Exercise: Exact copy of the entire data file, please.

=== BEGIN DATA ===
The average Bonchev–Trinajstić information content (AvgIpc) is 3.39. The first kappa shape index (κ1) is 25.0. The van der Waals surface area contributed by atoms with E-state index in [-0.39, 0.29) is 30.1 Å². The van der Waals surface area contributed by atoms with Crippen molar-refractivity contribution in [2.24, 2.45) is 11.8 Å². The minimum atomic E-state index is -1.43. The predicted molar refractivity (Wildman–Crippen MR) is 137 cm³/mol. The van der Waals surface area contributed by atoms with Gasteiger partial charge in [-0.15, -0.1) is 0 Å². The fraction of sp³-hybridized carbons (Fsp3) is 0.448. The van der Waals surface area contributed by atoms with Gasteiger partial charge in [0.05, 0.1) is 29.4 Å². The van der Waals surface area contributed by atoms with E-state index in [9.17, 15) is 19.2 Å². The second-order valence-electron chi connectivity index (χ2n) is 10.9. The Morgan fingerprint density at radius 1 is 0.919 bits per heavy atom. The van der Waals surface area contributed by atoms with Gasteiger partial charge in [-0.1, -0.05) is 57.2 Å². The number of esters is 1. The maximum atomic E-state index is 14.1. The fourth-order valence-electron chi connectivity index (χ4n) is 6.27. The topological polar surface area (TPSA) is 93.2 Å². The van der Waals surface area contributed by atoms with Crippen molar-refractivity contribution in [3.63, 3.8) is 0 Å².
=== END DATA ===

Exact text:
The average Bonchev–Trinajstić information content (AvgIpc) is 3.39. The first kappa shape index (κ1) is 25.0. The van der Waals surface area contributed by atoms with E-state index in [-0.39, 0.29) is 30.1 Å². The van der Waals surface area contributed by atoms with Crippen molar-refractivity contribution in [2.24, 2.45) is 11.8 Å². The minimum atomic E-state index is -1.43. The predicted molar refractivity (Wildman–Crippen MR) is 137 cm³/mol. The van der Waals surface area contributed by atoms with Gasteiger partial charge in [-0.15, -0.1) is 0 Å². The fraction of sp³-hybridized carbons (Fsp3) is 0.448. The van der Waals surface area contributed by atoms with Gasteiger partial charge in [0.05, 0.1) is 29.4 Å². The van der Waals surface area contributed by atoms with E-state index in [9.17, 15) is 19.2 Å². The second-order valence-electron chi connectivity index (χ2n) is 10.9. The Morgan fingerprint density at radius 1 is 0.919 bits per heavy atom. The van der Waals surface area contributed by atoms with Gasteiger partial charge in [-0.1, -0.05) is 57.2 Å². The number of esters is 1. The maximum atomic E-state index is 14.1. The fourth-order valence-electron chi connectivity index (χ4n) is 6.27. The topological polar surface area (TPSA) is 93.2 Å². The van der Waals surface area contributed by atoms with Crippen molar-refractivity contribution in [3.63, 3.8) is 0 Å².